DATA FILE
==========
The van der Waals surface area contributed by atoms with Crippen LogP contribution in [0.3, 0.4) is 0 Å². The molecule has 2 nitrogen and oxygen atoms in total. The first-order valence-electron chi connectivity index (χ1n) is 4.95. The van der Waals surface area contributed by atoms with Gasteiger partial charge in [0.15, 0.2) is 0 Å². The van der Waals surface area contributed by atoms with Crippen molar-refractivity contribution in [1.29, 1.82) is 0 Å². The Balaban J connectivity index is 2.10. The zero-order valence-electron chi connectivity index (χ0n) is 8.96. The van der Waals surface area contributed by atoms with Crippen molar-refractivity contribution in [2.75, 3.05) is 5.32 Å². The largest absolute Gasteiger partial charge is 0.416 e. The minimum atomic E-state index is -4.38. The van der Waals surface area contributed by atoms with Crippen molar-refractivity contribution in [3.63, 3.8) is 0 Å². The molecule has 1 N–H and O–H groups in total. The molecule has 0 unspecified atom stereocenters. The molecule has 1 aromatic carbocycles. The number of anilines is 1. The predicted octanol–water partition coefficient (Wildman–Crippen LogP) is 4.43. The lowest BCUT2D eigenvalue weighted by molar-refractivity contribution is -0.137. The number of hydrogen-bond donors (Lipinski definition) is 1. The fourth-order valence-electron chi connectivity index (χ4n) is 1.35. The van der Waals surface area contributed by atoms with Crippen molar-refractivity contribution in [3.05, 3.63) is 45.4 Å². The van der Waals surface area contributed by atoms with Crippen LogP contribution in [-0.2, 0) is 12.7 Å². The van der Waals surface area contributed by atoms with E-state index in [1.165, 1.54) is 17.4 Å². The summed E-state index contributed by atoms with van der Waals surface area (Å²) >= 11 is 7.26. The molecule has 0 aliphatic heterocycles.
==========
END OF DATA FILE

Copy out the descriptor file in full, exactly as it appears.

The van der Waals surface area contributed by atoms with Crippen LogP contribution in [0.3, 0.4) is 0 Å². The molecule has 2 nitrogen and oxygen atoms in total. The first-order valence-electron chi connectivity index (χ1n) is 4.95. The van der Waals surface area contributed by atoms with Gasteiger partial charge in [0.15, 0.2) is 0 Å². The van der Waals surface area contributed by atoms with Crippen molar-refractivity contribution in [1.29, 1.82) is 0 Å². The Balaban J connectivity index is 2.10. The zero-order valence-electron chi connectivity index (χ0n) is 8.96. The van der Waals surface area contributed by atoms with Crippen molar-refractivity contribution in [2.75, 3.05) is 5.32 Å². The largest absolute Gasteiger partial charge is 0.416 e. The minimum atomic E-state index is -4.38. The van der Waals surface area contributed by atoms with Crippen molar-refractivity contribution in [3.63, 3.8) is 0 Å². The molecule has 1 N–H and O–H groups in total. The molecule has 0 unspecified atom stereocenters. The molecule has 1 aromatic carbocycles. The number of anilines is 1. The predicted octanol–water partition coefficient (Wildman–Crippen LogP) is 4.43. The lowest BCUT2D eigenvalue weighted by molar-refractivity contribution is -0.137. The number of hydrogen-bond donors (Lipinski definition) is 1. The fourth-order valence-electron chi connectivity index (χ4n) is 1.35. The van der Waals surface area contributed by atoms with Crippen molar-refractivity contribution in [3.05, 3.63) is 45.4 Å². The van der Waals surface area contributed by atoms with Crippen LogP contribution in [-0.2, 0) is 12.7 Å². The van der Waals surface area contributed by atoms with E-state index in [1.165, 1.54) is 17.4 Å². The summed E-state index contributed by atoms with van der Waals surface area (Å²) >= 11 is 7.26. The molecule has 0 aliphatic heterocycles.